EXTRACT: Dr. Clark also notes in her paper the use of "third party authorities" in response to the new study. A third party authority is a respected person, such as a leading member of the community, whose views on a controversial subject are accepted simply because of their position. "Most of the academic and institutional commentators participating in the attack on Seralini’s work have never conducted original research into the health effects of GM crops," writes Dr. Clark. "Nonetheless, the authority of their titles accords the aura of impartial purveyors of sound, scientific reason."
Backlash to New GMO Feed Study a Barrel of
OCO, September 28 2012
Guelph, Ontario – A ground-breaking new long-term study, published in the peer-reviewed scientific journal Food and Chemical Toxicology, by French researchers into the effects of Monsanto’s GM herbicide tolerant corn has renewed calls for a full review of the approval system for GMOs. The study, the first to investigate the potential health impacts of GM corn over the lifetime of laboratory rats, and its authors have been attacked and dismissed by the biotech lobby.
"We know the results of this study are challenging to the status quo," says Jodi Koberinski, Executive Director of the Organic Council of Ontario. "What is disturbing is the immediate use of red herrings and outright misinformation in the industry response". Thus, OCO set out to consult with academics and experts on the subject to see if the various critiques have merit. "While some issues with this study necessarily require examination, there is a barrel of red herrings being used to dismiss this study", said Ms. Koberinski. A red herring is defined as an argument which distracts an audience by introducing an irrelevancy, or in this case, a fallacy.
OCO invited Dr. Anne Clark to look at "red herrings" in the criticism. What Dr. Clark found was that many of the criticisms about the study design could equally be said of studies used in the biotech sector to request GM food approvals.
An example Dr. Clark gives of a "red herring" argument came from Tom Saunders, Head of Diabetes & Nutritional Sciences Division at Kings College, London UK. Dr. Saunders was quoted saying, "This strain of rat is very prone to mammary tumors particularly when food intake is not restricted". Yet the Sprague-Dawley (SD) rats used by Seralini et al. (2012) were also used in most industry studies including Monsanto’s own (90-day) study on this same GM corn. The SD rat is the industry standard for carcinogenicity testing because of this very characteristic.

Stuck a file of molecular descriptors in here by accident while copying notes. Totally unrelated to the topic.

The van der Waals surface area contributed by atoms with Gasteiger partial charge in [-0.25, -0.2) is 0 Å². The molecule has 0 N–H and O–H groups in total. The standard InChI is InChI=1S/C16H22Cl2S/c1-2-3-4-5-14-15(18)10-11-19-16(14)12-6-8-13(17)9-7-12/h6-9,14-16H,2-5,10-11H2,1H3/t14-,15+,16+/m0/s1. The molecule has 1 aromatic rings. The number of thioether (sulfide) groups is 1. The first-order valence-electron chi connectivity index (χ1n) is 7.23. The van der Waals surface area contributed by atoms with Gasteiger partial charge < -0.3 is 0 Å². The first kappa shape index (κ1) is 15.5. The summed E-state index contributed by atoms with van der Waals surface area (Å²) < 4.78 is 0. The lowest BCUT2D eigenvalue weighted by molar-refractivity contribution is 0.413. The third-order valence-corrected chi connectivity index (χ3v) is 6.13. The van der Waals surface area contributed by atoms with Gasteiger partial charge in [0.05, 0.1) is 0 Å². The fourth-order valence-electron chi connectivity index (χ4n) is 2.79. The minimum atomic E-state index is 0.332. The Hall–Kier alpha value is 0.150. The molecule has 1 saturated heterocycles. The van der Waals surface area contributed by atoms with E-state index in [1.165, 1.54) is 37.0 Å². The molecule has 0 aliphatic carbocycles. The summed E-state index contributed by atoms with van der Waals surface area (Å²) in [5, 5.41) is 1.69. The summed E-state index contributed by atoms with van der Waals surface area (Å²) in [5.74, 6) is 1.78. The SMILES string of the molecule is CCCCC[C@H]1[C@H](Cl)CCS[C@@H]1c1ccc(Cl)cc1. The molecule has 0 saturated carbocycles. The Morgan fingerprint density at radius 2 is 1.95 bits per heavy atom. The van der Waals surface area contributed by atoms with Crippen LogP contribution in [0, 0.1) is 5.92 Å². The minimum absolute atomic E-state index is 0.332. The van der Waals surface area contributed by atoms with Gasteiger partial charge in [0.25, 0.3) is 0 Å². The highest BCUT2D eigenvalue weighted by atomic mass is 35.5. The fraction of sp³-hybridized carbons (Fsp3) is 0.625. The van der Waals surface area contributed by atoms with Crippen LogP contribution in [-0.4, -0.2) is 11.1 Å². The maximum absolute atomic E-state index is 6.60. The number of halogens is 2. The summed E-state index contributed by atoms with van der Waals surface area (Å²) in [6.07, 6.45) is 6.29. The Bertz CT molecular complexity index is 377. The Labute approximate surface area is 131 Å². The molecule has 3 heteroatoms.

Further regarding Dr. Saunders’ critiques, almost all of the literature used to gain GM product approval from governments also allowed feed intake that was consistently free choice unrestricted. "If the rats and their feeding regime were inferior for the Seralini study, they were also inferior for the studies used to gain initial release of GMOs into the food system – the biotech lobby cannot have this one both ways," says Ms. Koberinski.
Dr. Clark also notes in her paper the use of "third party authorities" in response to the new study. A third party authority is a respected person, such as a leading member of the community, whose views on a controversial subject are accepted simply because of their position. "Most of the academic and institutional commentators participating in the attack on Seralini’s work have never conducted original research into the health effects of GM crops," writes Dr. Clark. "Nonetheless, the authority of their titles accords the aura of impartial purveyors of sound, scientific reason."
The results of the study show significant impact on major organs, as well as tumours at 2-3 times the frequency of the control group over the lifetime of the lab rats. Effects were not detectable until 4 months but Health Canada’s current approval process has no specific requirement for testing or for the duration of feed trials. In fact, the Government of Canada has not looked at a single application with testing beyond 90 days.
"It should be up to corporations to prove the safety of their products, not the burden of the public to prove harm. While we don’t want to put too much emphasis on one study," says Ms. Koberinski, "the results cannot be ignored. The results indicate that the current practice for a 90-day feeding trial may be insufficient. This study should generate scientific inquiry, not dogma on any side."
OCO is calling for long-term, multi-generational, public research into the effects of GMOs on health and the environment, conducted by independent scientists. "An open, scientific inquiry into the effects of GMOs is the minimum we can demand if the industry can stand behind their products, such an inquiry ought to be welcome."
Séralini, G.-E., et al. "Long term toxicity of a Roundup herbicide and a Roundup-tolerant genetically modified maize." Food Chem. Toxicol. 2012
Mary E. Wales, Communications Coordinator
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